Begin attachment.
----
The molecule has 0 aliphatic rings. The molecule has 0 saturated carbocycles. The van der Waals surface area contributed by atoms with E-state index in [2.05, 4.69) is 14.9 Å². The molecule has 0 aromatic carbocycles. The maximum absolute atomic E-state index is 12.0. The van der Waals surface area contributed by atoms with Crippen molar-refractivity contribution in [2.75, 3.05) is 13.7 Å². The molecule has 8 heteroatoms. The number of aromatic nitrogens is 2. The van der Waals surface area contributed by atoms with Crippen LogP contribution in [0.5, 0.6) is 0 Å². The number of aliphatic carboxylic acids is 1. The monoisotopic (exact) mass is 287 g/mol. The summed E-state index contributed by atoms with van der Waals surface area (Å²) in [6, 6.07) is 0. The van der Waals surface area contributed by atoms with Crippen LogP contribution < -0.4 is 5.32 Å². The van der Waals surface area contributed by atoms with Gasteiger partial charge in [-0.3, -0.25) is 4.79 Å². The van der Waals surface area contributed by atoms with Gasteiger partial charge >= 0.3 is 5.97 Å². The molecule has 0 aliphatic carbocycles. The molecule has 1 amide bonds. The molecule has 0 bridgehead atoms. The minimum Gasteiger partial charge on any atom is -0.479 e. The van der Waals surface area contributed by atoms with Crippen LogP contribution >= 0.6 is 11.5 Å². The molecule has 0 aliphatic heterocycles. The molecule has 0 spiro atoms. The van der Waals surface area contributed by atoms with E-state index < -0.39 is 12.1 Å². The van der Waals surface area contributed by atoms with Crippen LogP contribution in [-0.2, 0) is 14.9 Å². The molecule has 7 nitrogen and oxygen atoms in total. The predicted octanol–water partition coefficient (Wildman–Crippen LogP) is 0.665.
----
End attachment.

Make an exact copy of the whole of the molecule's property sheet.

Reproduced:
The molecule has 0 aliphatic rings. The molecule has 0 saturated carbocycles. The van der Waals surface area contributed by atoms with E-state index in [2.05, 4.69) is 14.9 Å². The molecule has 0 aromatic carbocycles. The maximum absolute atomic E-state index is 12.0. The van der Waals surface area contributed by atoms with Crippen molar-refractivity contribution in [2.75, 3.05) is 13.7 Å². The molecule has 8 heteroatoms. The number of aromatic nitrogens is 2. The van der Waals surface area contributed by atoms with Crippen LogP contribution in [0.5, 0.6) is 0 Å². The number of aliphatic carboxylic acids is 1. The monoisotopic (exact) mass is 287 g/mol. The summed E-state index contributed by atoms with van der Waals surface area (Å²) in [6, 6.07) is 0. The van der Waals surface area contributed by atoms with Crippen LogP contribution < -0.4 is 5.32 Å². The van der Waals surface area contributed by atoms with Gasteiger partial charge in [-0.3, -0.25) is 4.79 Å². The van der Waals surface area contributed by atoms with Gasteiger partial charge >= 0.3 is 5.97 Å². The molecule has 0 aliphatic carbocycles. The molecule has 1 amide bonds. The molecule has 0 bridgehead atoms. The minimum Gasteiger partial charge on any atom is -0.479 e. The van der Waals surface area contributed by atoms with Crippen LogP contribution >= 0.6 is 11.5 Å². The molecule has 0 aliphatic heterocycles. The molecule has 0 spiro atoms. The van der Waals surface area contributed by atoms with E-state index < -0.39 is 12.1 Å². The van der Waals surface area contributed by atoms with Crippen LogP contribution in [-0.2, 0) is 14.9 Å². The molecule has 7 nitrogen and oxygen atoms in total. The predicted octanol–water partition coefficient (Wildman–Crippen LogP) is 0.665.